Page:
Hundreds of protesters gather in Cleveland’s Hough neighborhood to stage peaceful rally in support of racial justice

Updated: Jun. 4, 2020 at 6:19 PM EDT
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CLEVELAND, Ohio (WOIO) - Hundreds of peaceful protesters are marching through Cleveland’s Hough neighborhood to promote racial and social justice.

“It’s nice to see all these people out here realizing how everybody should be treated equally," said 13-year-old Fasika Embacher.

Cleveland leaders hold solidarity rally in city's Hough neighborhood to spread message of peace and racial justice. Coverage:

Posted by Cleveland 19 News on Thursday, June 4, 2020

Cleveland Police Chief Calvin Williams, Congresswoman Marcia Fudge, Cleveland City Council and faith-based leaders are expected to speak at the rally.

“Everybody’s starting to get it," said Pastor Myron Edmonds with Grace Community Church. “Not just in this country, New Zealand, Hong Kong, Germany - people are starting to realize this is everybody’s problem.”

For the Embachers, it’s been an incredibly emotional time. Scott Embacher says he constantly worries about the safety of his two young sons.

“It makes me afraid every time he goes out,” said Embacher. “every time he goes out for a jog I worry that because of his dreadlocks and his brown skin that he might be seen as anything but this cute little boy that we know and love that he might be seen as a criminal and that breaks my heart.”

Lots of local politicians took the stage, promising that times are going to change. Many encouraged people to register to vote. They even had people available on site to help with that. Others encouraged the younger generation to become police officers and run for office.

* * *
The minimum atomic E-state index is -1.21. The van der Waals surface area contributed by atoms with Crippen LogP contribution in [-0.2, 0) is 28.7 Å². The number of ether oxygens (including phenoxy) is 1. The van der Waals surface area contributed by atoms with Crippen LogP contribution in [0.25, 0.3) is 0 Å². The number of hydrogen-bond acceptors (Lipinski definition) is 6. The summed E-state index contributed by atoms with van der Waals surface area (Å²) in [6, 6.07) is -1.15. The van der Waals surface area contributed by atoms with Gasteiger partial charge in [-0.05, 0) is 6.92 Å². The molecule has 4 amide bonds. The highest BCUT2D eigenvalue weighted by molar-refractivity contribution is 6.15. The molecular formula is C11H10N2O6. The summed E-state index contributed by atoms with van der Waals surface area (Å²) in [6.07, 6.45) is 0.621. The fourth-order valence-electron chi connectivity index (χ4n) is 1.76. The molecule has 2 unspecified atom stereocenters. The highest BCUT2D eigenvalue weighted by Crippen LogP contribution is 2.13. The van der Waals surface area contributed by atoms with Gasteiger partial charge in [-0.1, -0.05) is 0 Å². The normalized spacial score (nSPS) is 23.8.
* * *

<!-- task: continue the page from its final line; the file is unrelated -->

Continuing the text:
“This time is different,” said Representative Marcia Fudge. “I’ve been through this a lot of times and even with all the things that are closed; the church is closed, the school is closed but let me tell you what’s open, Hope is open. This time it’s gonna be different we’re gonna make a change I promise you.”

Councilman Jones is asking the city to release a quarterly report of complaints against officer for transparency.

Related: ‘Get your knee off our necks!’: Floyd mourned in Minneapolis

The nationwide movement gained traction on Wednesday after Derek Chauvin, the former policeman accused of killing George Floyd, was charged with second-degree murder.

Also, the three other ex-officers who were present when Floyd, 46, died were charged with aiding and abetting, according to court documents. Bail was set at $750,000 each for the three officers.

Floyd was pinned under the knee of Chauvin for nearly ten minutes and died of asphyxiation, according to video footage of the arrest and a private autopsy report.

An independent autopsy and Minnesota officials have ruled Floyd’s death as a homicide.

Return to 19 News for updates.

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